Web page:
Im not sure if the shape of the pockets has a specific function or if it's just a way of making a unique shape not used by others. The slanted shape of the pocket might have a purpose to make it easier to reach what you have in them using one hand. That is said to be one of the reasons why Wrangler had similar shape on the pockets of their denim shirt designed in the same era. You can also see that a few stitches was removed at the left corner of the pocket flap and I suspect that someone did this with to be able to store a pencil there.
The buttons on this jackets are probably one of my favorites, I just think the design of the text goes well with the era and that the shape of the button and the material used gives them a genuine look. In this picture you can also see that they used a two-tone stitch for the pockets, combining a dark and a lighter thread. This can only be seen on the pockets of this jacket.
The pleated front has also been made with a unique design making it different from the more traditional folded front used by Levi's, Lee and Wrangler of the time.
And thats the way it's folded, designed to bring some extra movement to the fabric when the jacket is worn closed. I wouldn't say that its better or worse than the more traditional way of doing it but it gives the same result. I think it's interesting to see an example made to serve the same purpose but still have a different design, this kind of pleating wasn't protected by a patent so it could have been made as the Levis ones but I suspect that the designer behind this jacket didn't wante it to be considered a copy of an already existing jacket made by another brand.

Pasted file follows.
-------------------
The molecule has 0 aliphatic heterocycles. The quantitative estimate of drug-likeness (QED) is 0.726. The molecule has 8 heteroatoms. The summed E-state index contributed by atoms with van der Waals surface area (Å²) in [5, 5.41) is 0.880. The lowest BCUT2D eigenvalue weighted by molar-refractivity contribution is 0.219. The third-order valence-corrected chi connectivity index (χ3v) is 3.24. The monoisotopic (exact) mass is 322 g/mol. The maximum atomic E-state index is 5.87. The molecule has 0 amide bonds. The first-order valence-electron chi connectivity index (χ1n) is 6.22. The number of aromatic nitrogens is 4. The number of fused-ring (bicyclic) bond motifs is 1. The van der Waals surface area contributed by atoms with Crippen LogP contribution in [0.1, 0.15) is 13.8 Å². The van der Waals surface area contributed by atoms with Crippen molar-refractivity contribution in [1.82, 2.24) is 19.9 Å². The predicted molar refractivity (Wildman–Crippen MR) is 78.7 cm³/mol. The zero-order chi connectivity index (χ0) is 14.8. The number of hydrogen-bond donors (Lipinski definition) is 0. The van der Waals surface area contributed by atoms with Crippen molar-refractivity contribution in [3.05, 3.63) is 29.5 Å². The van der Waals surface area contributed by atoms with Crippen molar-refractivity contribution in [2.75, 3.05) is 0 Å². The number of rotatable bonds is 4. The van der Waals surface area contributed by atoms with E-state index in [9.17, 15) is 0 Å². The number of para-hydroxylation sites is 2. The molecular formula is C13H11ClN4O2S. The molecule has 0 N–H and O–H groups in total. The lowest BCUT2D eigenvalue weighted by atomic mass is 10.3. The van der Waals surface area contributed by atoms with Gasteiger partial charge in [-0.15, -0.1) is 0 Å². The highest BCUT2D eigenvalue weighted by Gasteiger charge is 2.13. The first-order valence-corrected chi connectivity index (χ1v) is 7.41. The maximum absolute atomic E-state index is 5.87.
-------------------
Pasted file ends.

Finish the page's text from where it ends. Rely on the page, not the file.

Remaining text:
The inside of the pleated front.
In the left chest pocket we also find the Union ticket. The printed cotton cloth labels that were introduced back in the 19th century and were added to garments to show that the brand was producing clothes according to the standards set by the union.
At the lower back we find two adjusters for the width and according to me, this is probably my favorite design detail on this jacket. The adjuster is made out of a folded belt loop and a bartack machine has been used to make up the space for the button. I think it's clever and also looks well made. The buttons are so called "cat eye buttons" and they are synonymous with Lee jackets, but Im not sure if this type of button was used by Lee or Cant Bust Em first.
On the right sleeve we also find a repair. Someone has been cut away a piece of the original fabric and then patched it with a larger denim fabric from the inside. The patch is stitched by hand and I think it brings some character to the garment, showing it's history of being worn a lot.
The jacket has no size but have the following measurements:
Armpit to armpit - 52 cm
Length from neck to botom of the jacket - 53,5 cm
Sleeve length from armpit to end of cuff - 48,5 cm
If you know something about this jacket or the Copper King by Cant Bus't 'Em brand that you believe is worth mentioning I would be happy to here your thoughts in the comments!
Last week we celebrated the cold winter, writing the story of a vintage Swedish military shearling coat and if you think it could be of interest you will find the article here.